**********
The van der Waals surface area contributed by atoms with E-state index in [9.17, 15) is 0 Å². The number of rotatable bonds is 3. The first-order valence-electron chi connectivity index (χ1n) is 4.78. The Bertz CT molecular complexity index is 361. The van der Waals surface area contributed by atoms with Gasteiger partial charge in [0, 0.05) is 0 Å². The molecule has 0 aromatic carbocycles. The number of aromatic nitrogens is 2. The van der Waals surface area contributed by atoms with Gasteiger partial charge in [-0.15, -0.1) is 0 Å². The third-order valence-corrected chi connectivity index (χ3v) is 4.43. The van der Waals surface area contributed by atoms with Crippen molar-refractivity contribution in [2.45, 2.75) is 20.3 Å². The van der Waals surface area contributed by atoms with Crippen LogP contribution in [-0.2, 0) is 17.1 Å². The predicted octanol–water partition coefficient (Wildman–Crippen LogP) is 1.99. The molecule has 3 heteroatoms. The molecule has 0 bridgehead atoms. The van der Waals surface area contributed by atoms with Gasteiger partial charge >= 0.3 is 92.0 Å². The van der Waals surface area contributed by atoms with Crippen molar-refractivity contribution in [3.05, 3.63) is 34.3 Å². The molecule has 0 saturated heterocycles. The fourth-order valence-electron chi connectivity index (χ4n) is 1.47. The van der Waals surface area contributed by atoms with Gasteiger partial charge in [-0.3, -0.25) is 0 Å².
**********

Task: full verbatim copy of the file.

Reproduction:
The van der Waals surface area contributed by atoms with E-state index in [9.17, 15) is 0 Å². The number of rotatable bonds is 3. The first-order valence-electron chi connectivity index (χ1n) is 4.78. The Bertz CT molecular complexity index is 361. The van der Waals surface area contributed by atoms with Gasteiger partial charge in [0, 0.05) is 0 Å². The molecule has 0 aromatic carbocycles. The number of aromatic nitrogens is 2. The van der Waals surface area contributed by atoms with Gasteiger partial charge in [-0.15, -0.1) is 0 Å². The third-order valence-corrected chi connectivity index (χ3v) is 4.43. The van der Waals surface area contributed by atoms with Crippen molar-refractivity contribution in [2.45, 2.75) is 20.3 Å². The van der Waals surface area contributed by atoms with Crippen LogP contribution in [-0.2, 0) is 17.1 Å². The predicted octanol–water partition coefficient (Wildman–Crippen LogP) is 1.99. The molecule has 3 heteroatoms. The molecule has 0 bridgehead atoms. The van der Waals surface area contributed by atoms with Gasteiger partial charge >= 0.3 is 92.0 Å². The van der Waals surface area contributed by atoms with Crippen molar-refractivity contribution in [3.05, 3.63) is 34.3 Å². The molecule has 0 saturated heterocycles. The fourth-order valence-electron chi connectivity index (χ4n) is 1.47. The van der Waals surface area contributed by atoms with Gasteiger partial charge in [-0.3, -0.25) is 0 Å².